The Disney-DeSantis dispute has definitely been entertaining. And at this juncture, it has been much more enjoyable for Disney and Mickey Mouse than for DeSantis and what he thought was his mouse trap.

In summary, that is the some of the impact of the DeSantis doctrine on health care, education, and entertainment. The doctrine is pervasive and impacts nearly all facets of life and death in Florida.

As one final example, the doctrine does not try to control guns. In fact, in spite of the fact that Florida is the state in which the tragic Marjory Stoneman Douglas High School shooting, in which 17 lost their lives, and the shooting and killing of 49 people at the Pulse nightclub in Orlando, DeSantis’ most recent action gave additional freedoms to those who carry guns.

On April 3, the Governor signed a law that allows any one who legally owns guns to carry concealed guns without a permit. No training or background check would be required in order to do this.

DeSantis signed the bill permitting the permit-less carry in a private ceremony in his office. According to Brendan Farrington of the Associated Press, his only public comment on this was in a three-paragraph news release which included, “Constitutional Carry is in the books.” That release should also have said “And the NRA’s money is in the bank.”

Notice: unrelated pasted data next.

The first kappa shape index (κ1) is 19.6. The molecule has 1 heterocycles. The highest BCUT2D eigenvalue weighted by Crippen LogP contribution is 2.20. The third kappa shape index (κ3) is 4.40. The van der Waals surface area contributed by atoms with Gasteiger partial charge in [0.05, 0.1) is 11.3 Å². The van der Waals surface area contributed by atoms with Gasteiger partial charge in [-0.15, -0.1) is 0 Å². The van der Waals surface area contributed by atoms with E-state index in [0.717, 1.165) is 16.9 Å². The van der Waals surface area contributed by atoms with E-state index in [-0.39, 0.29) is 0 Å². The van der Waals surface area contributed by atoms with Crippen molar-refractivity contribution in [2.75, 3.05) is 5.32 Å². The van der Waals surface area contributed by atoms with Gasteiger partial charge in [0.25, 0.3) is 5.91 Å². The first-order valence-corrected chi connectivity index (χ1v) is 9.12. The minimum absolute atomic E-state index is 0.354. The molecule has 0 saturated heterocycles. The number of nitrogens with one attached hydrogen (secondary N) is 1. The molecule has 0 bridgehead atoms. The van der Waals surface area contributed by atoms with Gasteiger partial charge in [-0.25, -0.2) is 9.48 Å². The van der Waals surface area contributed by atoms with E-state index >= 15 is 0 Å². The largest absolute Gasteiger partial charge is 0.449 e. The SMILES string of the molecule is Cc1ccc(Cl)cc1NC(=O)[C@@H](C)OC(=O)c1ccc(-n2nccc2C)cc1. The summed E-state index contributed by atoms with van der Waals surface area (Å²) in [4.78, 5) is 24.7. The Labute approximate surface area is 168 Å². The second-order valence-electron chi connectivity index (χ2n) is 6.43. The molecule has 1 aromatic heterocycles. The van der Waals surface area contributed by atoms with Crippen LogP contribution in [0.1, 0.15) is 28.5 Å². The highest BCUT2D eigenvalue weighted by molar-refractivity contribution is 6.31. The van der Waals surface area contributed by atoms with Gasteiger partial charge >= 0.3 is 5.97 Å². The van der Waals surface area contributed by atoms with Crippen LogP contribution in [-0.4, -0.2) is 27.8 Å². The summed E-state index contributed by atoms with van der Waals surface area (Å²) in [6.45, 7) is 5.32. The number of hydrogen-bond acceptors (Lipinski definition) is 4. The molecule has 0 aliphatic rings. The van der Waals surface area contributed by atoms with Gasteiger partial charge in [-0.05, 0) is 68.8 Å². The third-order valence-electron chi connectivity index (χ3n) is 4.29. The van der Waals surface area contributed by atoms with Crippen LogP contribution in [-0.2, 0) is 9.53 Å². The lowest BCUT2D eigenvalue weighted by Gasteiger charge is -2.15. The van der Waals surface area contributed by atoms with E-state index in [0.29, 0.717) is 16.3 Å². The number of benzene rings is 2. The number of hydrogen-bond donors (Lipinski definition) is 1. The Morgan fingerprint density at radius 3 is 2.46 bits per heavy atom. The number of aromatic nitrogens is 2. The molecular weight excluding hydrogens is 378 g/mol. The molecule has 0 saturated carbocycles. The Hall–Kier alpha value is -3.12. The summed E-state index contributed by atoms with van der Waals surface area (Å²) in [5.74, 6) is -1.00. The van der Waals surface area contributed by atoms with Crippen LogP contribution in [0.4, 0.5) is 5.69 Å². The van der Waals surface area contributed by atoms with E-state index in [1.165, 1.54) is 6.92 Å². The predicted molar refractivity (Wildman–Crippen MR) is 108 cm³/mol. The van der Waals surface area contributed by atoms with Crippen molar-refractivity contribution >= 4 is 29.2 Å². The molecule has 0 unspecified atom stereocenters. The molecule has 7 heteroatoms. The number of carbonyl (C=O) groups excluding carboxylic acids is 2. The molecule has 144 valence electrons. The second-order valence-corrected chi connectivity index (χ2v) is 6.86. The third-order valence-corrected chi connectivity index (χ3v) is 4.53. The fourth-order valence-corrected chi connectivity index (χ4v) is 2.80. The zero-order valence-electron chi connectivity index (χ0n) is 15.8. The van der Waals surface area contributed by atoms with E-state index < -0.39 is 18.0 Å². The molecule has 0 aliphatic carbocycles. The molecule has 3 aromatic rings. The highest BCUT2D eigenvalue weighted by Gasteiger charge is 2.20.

As noted at the outset of this piece, in the first quarter of this year Ron DeSantis and his indoctrination agenda has moved center stage nationally. That exposure has brought both good news and bad.

The good news for DeSantis is that his name is becoming much better known. The bad news is that people are discovering who he is and what he stands for. That has already begun to diminish the glow of this “rising star.”

Here are a few things that have come to the forefront in coverage, contributing to the reduction of DeSantis’ star power with some.

  • As a graduate of Harvard Law with his undergraduate degree from Yale, DeSantis decided to serve as a Navy officer in the Judge Advocate Corps. Part of that service was performed at Guantanamo Bay where, according to various news sources such as the Miami Herald, the Washington Post, and Newsweek, he advised that force-feeding of the detainees who were on hunger strikes was allowable; observed some of the detainees being tortured in an inhumane fashion; and counseled against providing prisoners’ rights in accordance with their religion or standard incarceration proceedings.